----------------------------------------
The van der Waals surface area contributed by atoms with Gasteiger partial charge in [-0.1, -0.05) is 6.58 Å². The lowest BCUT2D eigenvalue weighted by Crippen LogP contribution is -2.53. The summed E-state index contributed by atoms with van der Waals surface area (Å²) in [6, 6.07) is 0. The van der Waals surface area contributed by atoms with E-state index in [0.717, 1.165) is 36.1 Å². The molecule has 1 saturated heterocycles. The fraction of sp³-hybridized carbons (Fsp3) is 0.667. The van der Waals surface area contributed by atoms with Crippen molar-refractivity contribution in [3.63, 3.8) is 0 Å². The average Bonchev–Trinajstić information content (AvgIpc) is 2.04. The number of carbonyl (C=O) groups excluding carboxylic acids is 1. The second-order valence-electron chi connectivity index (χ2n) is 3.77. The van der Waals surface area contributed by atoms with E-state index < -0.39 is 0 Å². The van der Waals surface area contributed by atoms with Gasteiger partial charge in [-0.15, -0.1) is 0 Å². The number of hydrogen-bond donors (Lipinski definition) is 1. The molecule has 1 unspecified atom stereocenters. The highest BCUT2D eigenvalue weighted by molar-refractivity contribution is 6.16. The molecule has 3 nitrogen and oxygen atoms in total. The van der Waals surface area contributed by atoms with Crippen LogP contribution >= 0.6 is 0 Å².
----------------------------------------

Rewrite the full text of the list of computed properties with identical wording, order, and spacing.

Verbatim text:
The van der Waals surface area contributed by atoms with Gasteiger partial charge in [-0.1, -0.05) is 6.58 Å². The lowest BCUT2D eigenvalue weighted by Crippen LogP contribution is -2.53. The summed E-state index contributed by atoms with van der Waals surface area (Å²) in [6, 6.07) is 0. The van der Waals surface area contributed by atoms with E-state index in [0.717, 1.165) is 36.1 Å². The molecule has 1 saturated heterocycles. The fraction of sp³-hybridized carbons (Fsp3) is 0.667. The van der Waals surface area contributed by atoms with Crippen molar-refractivity contribution in [3.63, 3.8) is 0 Å². The average Bonchev–Trinajstić information content (AvgIpc) is 2.04. The number of carbonyl (C=O) groups excluding carboxylic acids is 1. The second-order valence-electron chi connectivity index (χ2n) is 3.77. The van der Waals surface area contributed by atoms with E-state index < -0.39 is 0 Å². The van der Waals surface area contributed by atoms with Gasteiger partial charge in [-0.15, -0.1) is 0 Å². The number of hydrogen-bond donors (Lipinski definition) is 1. The molecule has 1 unspecified atom stereocenters. The highest BCUT2D eigenvalue weighted by molar-refractivity contribution is 6.16. The molecule has 3 nitrogen and oxygen atoms in total. The van der Waals surface area contributed by atoms with Crippen LogP contribution >= 0.6 is 0 Å².